Internal Revenue Bulletin:  2003-50 

December 15, 2003 

Announcement 2003-79

Treatment of Obligation-Shifting Transactions


AGENCY:

Internal Revenue Service (IRS), Treasury.

ACTION:

Withdrawal of notice of proposed rulemaking.

SUMMARY:

This document withdraws a proposed regulation (REG-209817-96) relating to the treatment of certain multiple-party financing transactions in which one party realizes income from leases or other similar agreements and another party claims deductions related to that income.

FOR FURTHER INFORMATION CONTACT:

Pamela Lew, (202) 622-3950, (not a toll-free number).

SUPPLEMENTARY INFORMATION:

Background

In Notice 95-53, 1995-2 C.B. 334, (modified and superseded by Notice 2003-55, 2003-34 I.R.B. 395), the IRS and Treasury Department stated that regulations under section 7701(1) would be issued to recharacterize lease strips to prevent tax avoidance. On December 27, 1996, a notice of proposed rulemaking (REG-209817-96, 1997-1 C.B. 754 [61 FR 68175]) relating to the treatment of certain obligation-shifting transactions was published in the Federal Register. An obligation-shifting transaction is a transaction in which the transferee (the assuming party) assumes obligations or acquires property subject to obligations under an existing lease or similar agreement and the transferor (the property provider) or any other party has already received or retains the right to receive amounts that are allocable to periods after the transfer.

The proposed regulations recharacterize obligation-shifting transactions in a manner intended to reflect the economic substance of the transactions and to clearly reflect the income of the parties to the transaction. Under the recharacterization, the property provider and the assuming party must report the income from the underlying property allocable to their respective periods of ownership. This result is achieved by imputing a series of transactions to both the assuming party and the property provider that results in a rent-leveling process based on the constant rental accrual method described in § 1.467-3(d). The assuming party is required to recognize rental income for the period in which it owns the property or leasehold interest. The property provider must adjust its income for any differences between amounts it recognized and amounts it would have recognized if it had reported income on a level-rent basis for the periods that it owned the property or leasehold interest. To account for the difference between rental income the assuming party is required to recognize and rental income the assuming party actually receives, the proposed regulations treat the assuming party as issuing an interest-bearing note to the property provider as additional consideration for the obligation-shifting transaction. Both parties must account for the resulting interest income and expense appropriately. To account for any differences in timing or amount between payments the property provider actually receives after the transaction and payments treated as being made to the property provider under the note from the assuming party, the property provider is treated as an obligor or obligee under a second loan, for which the property provider must account accordingly.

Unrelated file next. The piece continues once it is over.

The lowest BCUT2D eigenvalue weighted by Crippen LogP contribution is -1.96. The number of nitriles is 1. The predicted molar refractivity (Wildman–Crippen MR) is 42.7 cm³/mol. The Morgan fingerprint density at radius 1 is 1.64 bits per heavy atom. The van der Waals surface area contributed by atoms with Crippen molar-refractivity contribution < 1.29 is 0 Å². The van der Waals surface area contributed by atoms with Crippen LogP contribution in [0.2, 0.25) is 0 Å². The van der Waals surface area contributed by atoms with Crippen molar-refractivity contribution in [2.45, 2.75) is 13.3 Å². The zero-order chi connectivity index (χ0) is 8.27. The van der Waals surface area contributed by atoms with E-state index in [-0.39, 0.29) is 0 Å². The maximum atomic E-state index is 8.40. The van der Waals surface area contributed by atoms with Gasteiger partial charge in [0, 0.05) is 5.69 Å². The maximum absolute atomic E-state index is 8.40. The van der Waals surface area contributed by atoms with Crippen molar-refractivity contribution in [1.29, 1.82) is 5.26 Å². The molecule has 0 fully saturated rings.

After careful consideration, the IRS and Treasury Department have concluded that the complexity presented by these proposed regulations is not necessary to prevent tax avoidance in these transactions. Since the publication of the proposed regulations, the Court of Appeals for the District of Columbia Circuit has held that the partnership used in a lease strip was not a valid partnership because the participants did not join together for a non-tax business purpose. Andantech L.L.C. v. Commissioner, Nos. 02-1213; 02-1215, (D.C. Cir. June 17, 2003), 2003 U.S. App. LEXIS 11908, aff'g in part and remanding for reconsideration of other issues T.C. Memo 2002-97 (2002). Also, in Nicole Rose v. Commissioner, 320 F.3d 282 (2d Cir. 2002) aff'g per curiam 117 T.C. 328 (2001), the United States Court of Appeals for the Second Circuit upheld the Tax Court's determination that a lease transfer did not have economic substance.

In the opinion of the IRS and Treasury Department, the claimed tax treatment for lease strips improperly separates income from related deductions, and lease strips do not produce the tax consequences desired by the participants. See Notice 2003-55, 2003-34 I.R.B. 395.

* * * * *

Withdrawal of Notice of Proposed Rulemaking

Accordingly, under the authority of 26 U.S.C. 7805, the notice of proposed rulemaking (REG-209817-96) that was published in the Federal Register on December 27, 1996 (61 FR 68175) is withdrawn.

Dale F. Hart,
Acting Deputy Commissioner for
Services and Enforcement
.

Note

(Filed by the Office of the Federal Register on November 7, 2003, 8:45 a.m., and published in the issue of the Federal Register for November 10, 2003, 68 F.R. 63744)


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